Figure 1 (A, B): Right ureteral "double-J" stent to be changed in a 79-year-old female patient affected by ovarian cancer (A). The MS technique was used; the guide wire (straight arrow) encircling the bladder end of the ureteral stent was passed through the snare (dashed arrow) in order to obtain a lasso made up of the snare and the guide wire (B)

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Exchange was always performed by retrograde advancement of the guide wire through the previously externalised stent. If, however, obstruction of the stent prevented retrograde advancement of the guide wire to the renal pelvis, a sheath was advanced in a retrograde fashion around the externalized stent in order to gain access to the ureteral meatus.

DG technique

Flexible endoscopic grasping forceps (reusable rat tooth grasping forceps; working length: 700 mm; minimum working channel: 2.0 mm; opening diameter: 8.0 mm) were advanced through the sheath. The bladder end of the double-J stent was localized relative to the forceps under fluoroscopic guidance and then directly grasped. In some cases (i.e., male patients with prostate benign hyperplasia), the forceps were directed to the distal end of the stent by means of a guiding catheter (Mach1 Peripheral, 8 Fr; Boston Scientific, Natick, MA, USA). Once the stent was grasped, the sheath and the forceps were jointly extracted until the bladder end of the stent was externalized [Figure 2]. The exchange procedure was identical to that described for the MS technique.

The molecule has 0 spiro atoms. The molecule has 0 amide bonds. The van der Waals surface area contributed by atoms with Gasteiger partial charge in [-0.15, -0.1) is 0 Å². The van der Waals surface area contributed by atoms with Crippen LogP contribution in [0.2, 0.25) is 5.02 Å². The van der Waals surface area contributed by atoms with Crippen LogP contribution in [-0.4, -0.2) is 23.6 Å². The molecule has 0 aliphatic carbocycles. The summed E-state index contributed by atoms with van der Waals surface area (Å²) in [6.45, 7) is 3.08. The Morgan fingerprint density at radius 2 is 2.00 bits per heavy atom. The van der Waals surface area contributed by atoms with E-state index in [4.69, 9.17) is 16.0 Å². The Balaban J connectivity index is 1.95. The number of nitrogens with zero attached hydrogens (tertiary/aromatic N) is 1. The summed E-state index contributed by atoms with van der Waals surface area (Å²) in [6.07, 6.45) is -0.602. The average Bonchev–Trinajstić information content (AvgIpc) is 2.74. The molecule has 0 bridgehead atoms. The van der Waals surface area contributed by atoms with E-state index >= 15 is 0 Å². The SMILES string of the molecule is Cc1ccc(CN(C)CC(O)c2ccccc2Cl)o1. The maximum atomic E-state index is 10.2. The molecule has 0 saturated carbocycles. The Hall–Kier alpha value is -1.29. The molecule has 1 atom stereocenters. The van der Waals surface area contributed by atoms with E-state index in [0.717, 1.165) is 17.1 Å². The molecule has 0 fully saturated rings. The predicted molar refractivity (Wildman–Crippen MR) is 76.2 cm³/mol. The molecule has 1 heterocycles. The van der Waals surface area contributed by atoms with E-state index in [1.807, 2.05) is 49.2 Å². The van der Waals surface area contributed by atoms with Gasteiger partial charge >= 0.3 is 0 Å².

Figure 2 (A-C): Retrieval of a right ureteral double-J stent in a 62-year-old female patient presenting with ureter leakage following surgical intervention for uterine cancer. (A) Flexible endoscopic grasping forceps (arrow) were advanced through the sheath (curved arrow). (B) The position of the bladder end of the double-J stent was localized relative to the forceps under fl uoroscopic guidance and then directly grasped. (C) The sheath and the forceps were jointly externalized

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   Results Top